Lumbar decompression surgery is a type of surgery used to treat compressed nerves in the lower (lumbar) spine.

It's only recommended when non-surgical treatments haven't helped. 

The surgery aims to improve symptoms such as persistent pain and numbness in the legs caused by pressure on the nerves in the spine.

Lumbar decompression surgery is often used to treat:

  • spinal stenosis – narrowing of a section of the spinal column, which puts pressure on the nerves inside
  • a slipped disc and sciatica – where a damaged spinal disc presses down on an underlying nerve
  • spinal injuries – such as a fracture or the swelling of tissue
  • metastatic spinal cord compression – where cancer in one part of the body, such as the lungs, spreads into the spine and presses on the spinal cord or nerves

Read more about when lumbar spinal surgery is used.

What happens during lumbar decompression surgery

If lumbar decompression surgery is recommended, you'll usually have at least one of the following procedures:

  • laminectomy – where a section of bone is removed from one of your vertebrae (spinal bones) to relieve pressure on the affected nerve
  • discectomy – where a section of a damaged disc is removed to relieve pressure on a nerve
  • spinal fusion – where two or more vertebrae are joined together with a section of bone to stabilise and strengthen the spine

In many cases, a combination of these techniques may be used.

Lumbar decompression is usually carried out under general anaesthetic, which means you'll be unconscious during the procedure and won't feel any pain as it's carried out. The whole operation usually takes at least an hour, but may take much longer, depending on the complexity of the procedure.

Read more about how lumbar decompression surgery is performed.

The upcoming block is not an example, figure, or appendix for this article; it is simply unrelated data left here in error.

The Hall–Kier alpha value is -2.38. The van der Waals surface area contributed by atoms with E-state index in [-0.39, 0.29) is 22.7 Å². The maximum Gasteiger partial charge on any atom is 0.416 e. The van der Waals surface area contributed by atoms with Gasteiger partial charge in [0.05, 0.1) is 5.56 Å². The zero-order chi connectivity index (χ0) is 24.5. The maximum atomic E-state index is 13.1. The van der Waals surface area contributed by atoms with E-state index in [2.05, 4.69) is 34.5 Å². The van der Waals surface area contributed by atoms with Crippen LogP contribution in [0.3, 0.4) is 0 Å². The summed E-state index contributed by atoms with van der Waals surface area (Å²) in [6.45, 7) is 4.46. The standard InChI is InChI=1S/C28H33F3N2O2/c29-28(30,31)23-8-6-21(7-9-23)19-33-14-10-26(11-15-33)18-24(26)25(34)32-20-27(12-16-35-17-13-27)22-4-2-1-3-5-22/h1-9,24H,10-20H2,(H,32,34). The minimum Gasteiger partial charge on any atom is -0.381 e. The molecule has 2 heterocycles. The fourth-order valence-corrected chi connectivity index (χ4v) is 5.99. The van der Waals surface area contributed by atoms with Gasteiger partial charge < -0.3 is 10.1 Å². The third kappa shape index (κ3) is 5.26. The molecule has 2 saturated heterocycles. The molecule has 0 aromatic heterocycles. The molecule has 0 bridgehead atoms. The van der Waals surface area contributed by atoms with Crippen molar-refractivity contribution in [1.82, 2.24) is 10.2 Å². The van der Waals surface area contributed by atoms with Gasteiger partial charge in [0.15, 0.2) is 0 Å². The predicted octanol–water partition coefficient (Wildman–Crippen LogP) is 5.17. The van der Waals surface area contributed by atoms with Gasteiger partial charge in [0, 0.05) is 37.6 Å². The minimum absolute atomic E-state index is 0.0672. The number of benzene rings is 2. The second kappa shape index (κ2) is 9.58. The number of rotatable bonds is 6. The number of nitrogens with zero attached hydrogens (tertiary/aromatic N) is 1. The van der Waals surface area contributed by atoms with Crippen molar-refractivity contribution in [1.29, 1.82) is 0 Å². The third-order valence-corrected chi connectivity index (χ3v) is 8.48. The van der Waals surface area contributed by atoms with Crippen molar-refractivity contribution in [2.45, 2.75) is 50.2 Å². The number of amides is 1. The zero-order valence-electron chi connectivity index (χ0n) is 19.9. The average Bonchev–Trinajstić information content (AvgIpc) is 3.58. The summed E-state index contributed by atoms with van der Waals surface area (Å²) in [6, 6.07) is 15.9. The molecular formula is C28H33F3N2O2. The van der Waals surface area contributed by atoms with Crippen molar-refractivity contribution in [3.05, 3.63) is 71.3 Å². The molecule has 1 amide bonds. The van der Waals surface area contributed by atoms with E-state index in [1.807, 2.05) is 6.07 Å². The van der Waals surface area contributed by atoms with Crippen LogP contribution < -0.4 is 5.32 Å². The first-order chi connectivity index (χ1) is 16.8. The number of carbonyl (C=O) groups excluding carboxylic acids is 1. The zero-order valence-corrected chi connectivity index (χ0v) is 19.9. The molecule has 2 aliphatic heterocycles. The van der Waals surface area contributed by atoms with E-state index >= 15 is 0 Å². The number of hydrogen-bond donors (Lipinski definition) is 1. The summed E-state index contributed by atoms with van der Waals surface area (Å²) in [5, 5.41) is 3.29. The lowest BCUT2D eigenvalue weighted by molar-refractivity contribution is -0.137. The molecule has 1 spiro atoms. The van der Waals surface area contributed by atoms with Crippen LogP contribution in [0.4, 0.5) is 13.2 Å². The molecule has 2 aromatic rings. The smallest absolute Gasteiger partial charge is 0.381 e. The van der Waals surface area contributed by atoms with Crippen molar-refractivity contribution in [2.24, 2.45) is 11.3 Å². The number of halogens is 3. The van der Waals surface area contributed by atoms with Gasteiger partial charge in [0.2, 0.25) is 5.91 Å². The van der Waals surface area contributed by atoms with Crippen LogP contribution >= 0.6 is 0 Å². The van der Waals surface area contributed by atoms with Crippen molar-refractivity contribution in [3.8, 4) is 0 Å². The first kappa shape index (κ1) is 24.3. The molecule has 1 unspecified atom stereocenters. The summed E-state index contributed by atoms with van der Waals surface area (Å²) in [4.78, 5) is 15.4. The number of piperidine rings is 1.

Recovering from lumbar decompression surgery

You'll usually be well enough to leave hospital about one to four days after having surgery, depending on the complexity of the surgery and your level of mobility before the operation.

Most people are able to walk unassisted within a day of having the operation, although more strenuous activities will need to be avoided for about six weeks.

You may be able to return to work after about four to six weeks, although you may need more time off if your job involves driving for long periods or lifting heavy objects.

Read more about recovering from lumbar decompression surgery.

Effectiveness of lumbar decompression surgery

There's good evidence that decompression surgery can be an effective treatment for people with severe pain caused by compressed nerves. 

Up to three in every four people who have the operation experience a significant improvement in pain. People who found walking difficult before surgery because of leg pain or weakness are often able to walk further and more easily after the operation.

Risks of lumbar decompression surgery

Although lumbar decompression is often successful, like all types of surgery it carries a risk of complications.

Complications associated with lumbar decompression surgery include:

  • infection at the site of the operation, or in rare cases an infection elsewhere
  • a blood clot developing in one of your leg veins, known as deep vein thrombosis (DVT); in rare cases, the clot can dislodge and travel to the lungs, causing a serious problem called a pulmonary embolism
  • damage to the spinal nerves or cord – resulting in continuing symptoms, numbness or weakness in one or both legs, or in rare cases some degree of paralysis 

Read more about the complications of lumbar decompression surgery.

The spine and spinal cord

The spine is made up of 24 individual bones, called vertebrae, which are stacked on top of each other to form the spinal column. In between each vertebra are protective, circular pads of tissue called discs, which cushion the vertebrae during activities such as walking and running.

The spinal canal runs through the centre of the spinal column. It contains and protects the spinal cord and nerves.

Page last reviewed: 11/08/2015

Next review due: 11/08/2017